Tadelakt Today




When you ask 'what is tadelakt' not many people can give you an accurate answer, as no official technical data exists not even in Morocco. There are few books written about experiences and correct information quite scarce, but still nothing conclusive. We know it is water resistant but not waterproof, with the word 'tadelakt' deriving from 'dallek" and arabic word meaning 'kneading' or to 'caress'. Tadelakt comes out of the earth and has a fine brilliance, giving us a precious model in the understanding of nature and culture. We visited Morocco to learn the technique and travelled in its foreign world with thoughts of how we could bring this world back to our home.


Tadelakt is very old and we have never come across the original in the UK. The material or technique has no origins or connections to Europe and this shows us how much we know about North Africa and the middle east.


If you goto Morocco and walk around Marrackech, you realise how omnipressent this kind of surface fitting is. Anyone who is interested in materials such as natural plasters etc senses on the spot the differences from other available plastic immatation material from Italy and Germany. The fact that tadelakt is lime raises one sensations in the material. In the desert vallery near Marrakech this material could be confused with mud, yet once the process from earth to a strong and beautiful shiny wall is understood...the craftsman is facinated.


Tadelakt is an exclusive material....anyone from Europe who is standing in front of a tadelakt surface is aware that this is special. It looks solid, noble and while the surface has a depth and the colours never glaring. The shimmery aspect appeals to you in the most subtle way and it is almost useless trying to escape its spell...you simply have to touch it. The changes in light and refections make the colours look different everytime.




Tadelakt conquers the world.

Soft. Human. Immortal



Our Story


When I first got into tadelakt in 2010, I started off using tadelakt from Europe, mainly Italy, Belgium & Germany As I knew no better, I thought this was how tadelakt was supposed to be applied and look like.


European tadelakt is applied similar to an Italian marmorino and the finish product looks more or less the same, depending on how you trowel it up.


The application process is;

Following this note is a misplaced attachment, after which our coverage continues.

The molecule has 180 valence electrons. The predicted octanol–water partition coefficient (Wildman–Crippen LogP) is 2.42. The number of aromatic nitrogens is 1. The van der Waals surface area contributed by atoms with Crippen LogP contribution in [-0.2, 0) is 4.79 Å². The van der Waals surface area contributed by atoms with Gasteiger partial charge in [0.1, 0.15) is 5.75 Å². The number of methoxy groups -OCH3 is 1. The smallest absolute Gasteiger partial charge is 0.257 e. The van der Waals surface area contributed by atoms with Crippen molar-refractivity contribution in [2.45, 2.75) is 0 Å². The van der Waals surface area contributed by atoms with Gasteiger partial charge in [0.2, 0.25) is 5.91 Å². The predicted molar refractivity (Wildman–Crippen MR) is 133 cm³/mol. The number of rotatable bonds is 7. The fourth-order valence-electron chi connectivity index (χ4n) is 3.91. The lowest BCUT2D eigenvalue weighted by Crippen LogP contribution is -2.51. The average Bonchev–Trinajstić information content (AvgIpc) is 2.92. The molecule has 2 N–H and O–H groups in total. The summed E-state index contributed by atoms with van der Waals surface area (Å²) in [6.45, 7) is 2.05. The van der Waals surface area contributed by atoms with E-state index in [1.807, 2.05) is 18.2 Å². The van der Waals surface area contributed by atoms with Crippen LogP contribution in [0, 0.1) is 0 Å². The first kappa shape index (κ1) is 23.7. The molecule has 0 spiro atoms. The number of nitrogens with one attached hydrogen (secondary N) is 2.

Mixing the tadelakt with man-made concentrated liquid colourants and apply with a standard metal plasterers trowel scraped on in 2-3 thin coats. The final coat is compressed and trowelled excessively, and as the coats are applied thin and grain height; this leads to a marmorino or marmorino smooth look. The next day the finish is waxed with a soap or bees wax.


As you can read, this method is pretty much black and white... This ridiculous method and immatated material is nothing to do with traditional tadelakt methods such as - soaking the tadelakt under water for days / weeks before use, use traditional Moroccan wood floats, smoothing with the stone,  soaping with olive soap while the tadelakt is still damp and the use of yogurt lids, plastic stamp & plastic spoons for smoothing etc.


After I had read various tadelakt books and sourced information from Moroccan's in London, I realised that the European method explained above is how I had been applying tadelakt like many others. There was nothing medieval or ancient about applying tadelakt in such a monotonous way. Obviously there is a strong connection between tadelakt and the traditions of its country of origin. I travelled to Morocco in 2013 to learn the technique and experience the special attitude with life associated with it.

Today we have companies like KREDEZEIT, STUCCO ITALIANO & KOPRIK who send their immatation material into the UK and into the hands of installers / applicators who just did a course or have added this to their already microcement and polished plaster repitoire. These installers then call themselves tadelakt experts but no fault of their own ...as its simply all they know. There is nothing more we would like to see than the original material used. The above companies have all jumped on the "tadelakt" bandwagon with Kredezeit starting it all off.

Our clients are normally people who have travelled to Morocco and have seen it in the flesh. If you have been to Morocco, then you will instantly recognise our beautiful tadelakt, and feel that instant charm.